We caught up with the breeder of the Supreme Champion Ewe at the 2023 LSU Livestock Show. We invite you to read our candid interview with Haws Club Lambs below and please continue to check back often for our next edition of “Breeder Spotlight.”
Who had the biggest influence on you to start your own herd?
My Parents. When I was young in 4-H we started keeping some of our show ewes and it just snowballed from there. My parents sold the flock when my brother and I went off to college. At that time they opened a sheep and goat feed lot. After years of running the feed lot they had the itch to get back into raising club lambs and turned the feed lot into our current sheep operation. All of that was during a difficult time in my life and I turned to the sheep to help me find my peace. That’s why they have always had such a special place in my life. I’ve poured everything I have into the flock over the years so my family has basically turned the operation over to me. We all have our place in this puzzle that makes Haws Club Lambs work but I suppose I’m the face of the operation.
First buck you can remember you bred to:
The first purchases I can remember making in our current program would be a hampshire buck called Strike Zone from Wheaton and a Southdown buck we called Mad Max from Maddox.
Favorite ewe? Why?
In our black face program it would definitely be 5098 she’s a RocE x Hambone and most of our program now goes back to her. In our Southdown program I know we wouldn’t be where we currently are without Fezz and Roger That’s mothers. Fezz’s dam is a Jennings ewe and Roger That’s dam is a Lira ewe.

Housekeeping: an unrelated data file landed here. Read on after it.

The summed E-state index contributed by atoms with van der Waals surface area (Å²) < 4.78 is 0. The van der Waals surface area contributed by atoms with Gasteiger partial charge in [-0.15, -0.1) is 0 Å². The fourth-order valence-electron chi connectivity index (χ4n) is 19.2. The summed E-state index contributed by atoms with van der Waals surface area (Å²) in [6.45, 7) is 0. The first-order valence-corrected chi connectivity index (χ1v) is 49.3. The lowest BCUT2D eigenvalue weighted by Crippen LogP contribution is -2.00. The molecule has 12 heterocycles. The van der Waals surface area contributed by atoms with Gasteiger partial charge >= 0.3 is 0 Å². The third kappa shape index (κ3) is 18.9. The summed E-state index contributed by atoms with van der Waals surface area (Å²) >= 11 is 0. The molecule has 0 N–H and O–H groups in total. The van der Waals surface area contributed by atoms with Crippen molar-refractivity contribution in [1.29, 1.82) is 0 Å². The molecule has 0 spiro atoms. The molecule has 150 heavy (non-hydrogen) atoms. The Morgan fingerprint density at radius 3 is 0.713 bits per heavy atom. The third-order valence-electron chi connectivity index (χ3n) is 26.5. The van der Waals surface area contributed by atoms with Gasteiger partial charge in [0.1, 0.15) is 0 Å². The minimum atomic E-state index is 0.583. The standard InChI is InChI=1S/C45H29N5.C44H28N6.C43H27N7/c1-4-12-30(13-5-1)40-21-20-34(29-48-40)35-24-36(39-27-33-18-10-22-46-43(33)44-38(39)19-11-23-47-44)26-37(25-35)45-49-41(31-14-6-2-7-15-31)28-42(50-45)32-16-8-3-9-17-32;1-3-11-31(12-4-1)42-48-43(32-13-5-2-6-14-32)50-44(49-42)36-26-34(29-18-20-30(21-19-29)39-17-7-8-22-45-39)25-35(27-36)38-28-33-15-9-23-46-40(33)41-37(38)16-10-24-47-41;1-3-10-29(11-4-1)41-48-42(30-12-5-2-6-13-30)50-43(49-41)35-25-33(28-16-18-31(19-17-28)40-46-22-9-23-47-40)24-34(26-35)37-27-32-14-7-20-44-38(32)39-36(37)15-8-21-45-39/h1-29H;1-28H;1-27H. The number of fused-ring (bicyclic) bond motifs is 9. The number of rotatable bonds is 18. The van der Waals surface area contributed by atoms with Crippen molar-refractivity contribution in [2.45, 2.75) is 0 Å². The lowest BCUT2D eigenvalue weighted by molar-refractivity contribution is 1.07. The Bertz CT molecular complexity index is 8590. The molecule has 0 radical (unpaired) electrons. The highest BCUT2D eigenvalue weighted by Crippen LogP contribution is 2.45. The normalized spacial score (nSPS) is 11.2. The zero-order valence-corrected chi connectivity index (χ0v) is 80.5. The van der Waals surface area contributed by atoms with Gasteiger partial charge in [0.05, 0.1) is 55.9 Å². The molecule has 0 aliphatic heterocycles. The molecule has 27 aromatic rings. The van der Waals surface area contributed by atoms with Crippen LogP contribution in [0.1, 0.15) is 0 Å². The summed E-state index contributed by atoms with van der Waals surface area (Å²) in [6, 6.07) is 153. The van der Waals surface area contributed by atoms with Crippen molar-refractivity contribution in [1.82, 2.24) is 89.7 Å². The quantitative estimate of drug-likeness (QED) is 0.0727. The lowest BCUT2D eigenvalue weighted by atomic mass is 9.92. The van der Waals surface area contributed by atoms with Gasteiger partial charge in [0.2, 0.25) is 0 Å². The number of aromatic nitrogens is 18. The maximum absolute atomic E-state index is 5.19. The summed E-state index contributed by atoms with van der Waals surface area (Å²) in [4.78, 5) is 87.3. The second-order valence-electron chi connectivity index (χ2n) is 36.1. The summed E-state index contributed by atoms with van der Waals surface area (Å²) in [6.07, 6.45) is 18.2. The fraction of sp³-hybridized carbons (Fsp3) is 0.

Growing up what did you think your occupation would be?
I actually started my professional career as a football and baseball coach. I left that job after 5 years chasing more financial stability in the oilfield. From 2013-2020 my brother and I owned our own construction company. Now, I predominantly raise livestock and sell semen. Sure beats the daily grind of the oilfield.
Are you still on the farm or buildings that you started raising sheep in? If not, when and why did you decide to move?
Yes, we actually have 3 locations we utilize in our program now. My parents farm which is where I grew up doesn’t have many sheep on it anymore. They pretty much have overflow barns that we use to prep sale sheep and grow out our keeper ewes. My brother’s farm is where all the sheep are and that’s where most of the day to day takes place. My place has the buck barn and is the location of our sale facility. It’s tough to raise sheep where we live but it’s home ya know…
What has been the scariest decision for your operation?
I don’t know that any of them are truly scary but making buck decisions for our flushes is nerve racking at times. You are making a decision that not only affects your wether lamb crop but your ewe base for years to come.
If you could add one thing to your operation, what would it be and why?
I would love to have a bigger barn with open air ventilation. Would make lambing and breeding in the hotter months so much easier.